It’s no secret that brutal winter weather can be dangerous, but what exactly should people look out for? We looked at five common winter myths and set the story straight to keep you healthy and happy all season long.
Fiction: If there’s no snow on the ground, the roads are safe to drive
Fact: It’s important to drive especially careful in the winter regardless of snow on the road. Temperatures in Michigan are often below-freezing, meaning there can be black ice that’s hard to see and can send cars spinning. Be sure to travel at the posted speed limit, give extra room and time to brake and take turns slowly.
Fiction: It’s important to get outside immediately after a snowfall to shovel the snow
Fact: Hold it! Before grabbing that shovel or doing any strenuous work outside, be sure you warm up and get your body ready for these chores. Warm your muscles up by doing some stretching and don’t hesitate to take breaks and warm up when needed. You’ll not only work be more efficient in moving snow around, you’ll also lessen the chance of injury.
Fiction: It’s best to wear as many layers as possible to stay warm
Fact: We certainly recommend bundling up when going outside, but it’s crucial to be smart with what you’re wearing more so than how much. Have you ever heard the expression ‘cotton kills’? This is because cotton is super absorbent and holds water when in contact with moisture. When you perspire, any cotton touching your skin will absorb sweat and no longer provide insulation. This can lead to hypothermia, disorientation or worse if serious enough. Synthetics and fleece are the way to go in winter – they’ll both keep you warm and dry.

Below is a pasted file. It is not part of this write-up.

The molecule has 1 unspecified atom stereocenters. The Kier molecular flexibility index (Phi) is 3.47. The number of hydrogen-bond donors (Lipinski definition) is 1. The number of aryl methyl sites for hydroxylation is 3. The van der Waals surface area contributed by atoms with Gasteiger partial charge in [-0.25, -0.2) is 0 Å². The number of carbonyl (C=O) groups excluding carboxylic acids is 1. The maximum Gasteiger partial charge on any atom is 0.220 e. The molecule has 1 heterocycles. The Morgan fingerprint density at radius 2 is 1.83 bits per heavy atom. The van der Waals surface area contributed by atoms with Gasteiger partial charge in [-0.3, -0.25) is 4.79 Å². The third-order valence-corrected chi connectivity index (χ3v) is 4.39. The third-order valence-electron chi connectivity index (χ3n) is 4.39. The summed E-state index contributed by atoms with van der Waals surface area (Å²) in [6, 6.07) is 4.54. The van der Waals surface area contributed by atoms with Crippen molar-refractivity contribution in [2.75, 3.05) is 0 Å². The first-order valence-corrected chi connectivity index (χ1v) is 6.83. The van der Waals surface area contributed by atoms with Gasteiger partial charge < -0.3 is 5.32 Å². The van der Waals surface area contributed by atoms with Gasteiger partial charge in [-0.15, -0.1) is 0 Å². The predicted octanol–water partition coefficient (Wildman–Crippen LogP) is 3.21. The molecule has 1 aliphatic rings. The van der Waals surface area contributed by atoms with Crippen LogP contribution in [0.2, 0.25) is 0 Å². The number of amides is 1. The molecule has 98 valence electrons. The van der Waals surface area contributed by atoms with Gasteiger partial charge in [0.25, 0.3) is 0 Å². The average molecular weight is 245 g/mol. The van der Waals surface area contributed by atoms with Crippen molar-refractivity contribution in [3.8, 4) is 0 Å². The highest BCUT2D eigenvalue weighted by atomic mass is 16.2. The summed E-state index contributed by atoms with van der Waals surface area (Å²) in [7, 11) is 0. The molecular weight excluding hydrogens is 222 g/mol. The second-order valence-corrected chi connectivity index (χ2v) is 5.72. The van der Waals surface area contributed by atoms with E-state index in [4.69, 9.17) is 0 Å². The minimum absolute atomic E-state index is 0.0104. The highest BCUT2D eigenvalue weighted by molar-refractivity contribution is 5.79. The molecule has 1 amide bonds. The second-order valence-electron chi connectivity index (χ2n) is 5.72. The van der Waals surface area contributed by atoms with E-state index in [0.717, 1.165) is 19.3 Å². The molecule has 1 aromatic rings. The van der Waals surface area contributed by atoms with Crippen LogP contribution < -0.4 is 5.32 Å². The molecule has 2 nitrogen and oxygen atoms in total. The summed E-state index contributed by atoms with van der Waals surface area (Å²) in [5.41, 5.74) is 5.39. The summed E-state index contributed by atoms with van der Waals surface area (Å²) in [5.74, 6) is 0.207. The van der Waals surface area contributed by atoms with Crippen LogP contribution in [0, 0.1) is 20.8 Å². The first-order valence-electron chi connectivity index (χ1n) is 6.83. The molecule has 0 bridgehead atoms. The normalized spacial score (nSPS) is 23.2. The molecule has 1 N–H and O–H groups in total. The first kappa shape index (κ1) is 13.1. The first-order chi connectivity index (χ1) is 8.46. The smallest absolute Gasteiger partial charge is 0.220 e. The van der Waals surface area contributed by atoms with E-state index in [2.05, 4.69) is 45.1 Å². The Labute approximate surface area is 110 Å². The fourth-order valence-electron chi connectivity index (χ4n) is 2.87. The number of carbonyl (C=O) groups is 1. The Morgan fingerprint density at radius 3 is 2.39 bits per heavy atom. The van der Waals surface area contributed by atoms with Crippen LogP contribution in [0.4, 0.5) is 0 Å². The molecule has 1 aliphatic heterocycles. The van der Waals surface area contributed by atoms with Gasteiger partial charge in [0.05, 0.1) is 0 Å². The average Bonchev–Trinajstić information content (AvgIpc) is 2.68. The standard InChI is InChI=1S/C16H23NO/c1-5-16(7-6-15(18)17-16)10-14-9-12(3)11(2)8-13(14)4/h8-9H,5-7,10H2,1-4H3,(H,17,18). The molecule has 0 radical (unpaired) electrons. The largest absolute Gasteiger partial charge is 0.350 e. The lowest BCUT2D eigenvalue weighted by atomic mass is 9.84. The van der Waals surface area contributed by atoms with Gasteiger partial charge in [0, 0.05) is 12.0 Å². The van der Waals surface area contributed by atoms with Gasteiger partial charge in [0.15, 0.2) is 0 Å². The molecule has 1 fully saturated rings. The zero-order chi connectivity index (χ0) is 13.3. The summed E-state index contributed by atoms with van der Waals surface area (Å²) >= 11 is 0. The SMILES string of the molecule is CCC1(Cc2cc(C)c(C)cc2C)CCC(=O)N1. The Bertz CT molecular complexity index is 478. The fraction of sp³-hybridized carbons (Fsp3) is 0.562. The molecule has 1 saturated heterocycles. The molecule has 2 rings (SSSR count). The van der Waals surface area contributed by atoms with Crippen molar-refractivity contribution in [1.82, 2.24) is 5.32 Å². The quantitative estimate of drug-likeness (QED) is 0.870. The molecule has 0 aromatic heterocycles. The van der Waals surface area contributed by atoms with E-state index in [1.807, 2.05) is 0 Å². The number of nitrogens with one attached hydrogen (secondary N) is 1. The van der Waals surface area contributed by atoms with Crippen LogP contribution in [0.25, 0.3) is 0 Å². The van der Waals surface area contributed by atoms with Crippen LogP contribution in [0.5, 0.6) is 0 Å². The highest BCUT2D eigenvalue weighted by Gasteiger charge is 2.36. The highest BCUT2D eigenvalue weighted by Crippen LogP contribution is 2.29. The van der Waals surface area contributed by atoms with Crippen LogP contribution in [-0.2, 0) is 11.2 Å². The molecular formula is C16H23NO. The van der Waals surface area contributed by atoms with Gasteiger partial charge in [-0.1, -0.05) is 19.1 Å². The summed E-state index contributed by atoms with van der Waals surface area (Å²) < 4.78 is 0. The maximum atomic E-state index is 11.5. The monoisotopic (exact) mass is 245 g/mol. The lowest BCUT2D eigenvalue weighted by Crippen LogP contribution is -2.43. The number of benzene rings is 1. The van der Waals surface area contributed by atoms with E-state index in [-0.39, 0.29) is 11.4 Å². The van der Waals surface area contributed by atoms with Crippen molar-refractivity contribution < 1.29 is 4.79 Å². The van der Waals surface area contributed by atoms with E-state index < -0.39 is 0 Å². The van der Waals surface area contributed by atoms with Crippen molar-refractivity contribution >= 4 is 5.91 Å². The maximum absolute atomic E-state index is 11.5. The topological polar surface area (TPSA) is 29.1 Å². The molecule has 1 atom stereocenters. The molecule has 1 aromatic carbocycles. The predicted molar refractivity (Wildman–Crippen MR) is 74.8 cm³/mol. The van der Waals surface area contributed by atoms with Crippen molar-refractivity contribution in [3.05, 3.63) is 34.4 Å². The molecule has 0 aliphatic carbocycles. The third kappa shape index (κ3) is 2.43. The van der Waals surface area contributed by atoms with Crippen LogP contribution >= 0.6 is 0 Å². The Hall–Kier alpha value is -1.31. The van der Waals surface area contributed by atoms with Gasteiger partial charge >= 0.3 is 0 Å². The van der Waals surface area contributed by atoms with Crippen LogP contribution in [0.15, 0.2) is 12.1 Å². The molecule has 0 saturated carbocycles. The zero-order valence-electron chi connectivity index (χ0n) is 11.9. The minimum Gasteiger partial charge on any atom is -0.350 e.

Fiction: Pets can stay outside if the weather isn’t too cold
Fact: While there are many dogs that can handle colder conditions than humans, it’s smart to live by ‘if it’s too cold for you, it’s too cold for them’. Even if the temperatures aren’t a risk to your pets safety, products that are used to melt ice and snow can potentially be dangerous to paws or if ingested. Some of these products can even damage concrete, so you can imagine the harm it can do to a pet. Use common sense when letting your pet outside and bring them in when the weather is bitter cold.
Fiction: The common cold, which is the most common sickness during the winter season, are caused by viruses, not because you don’t wear a hat or because you went outside shortly after a shower. You’ll feel a bit chilly with a wet head outside, but nothing else will happen. Unless you are so cold that you risk hypothermia, wet hair or clothes won’t put you at risk.
Check out our other Your Neighborhood blogs for more great tips.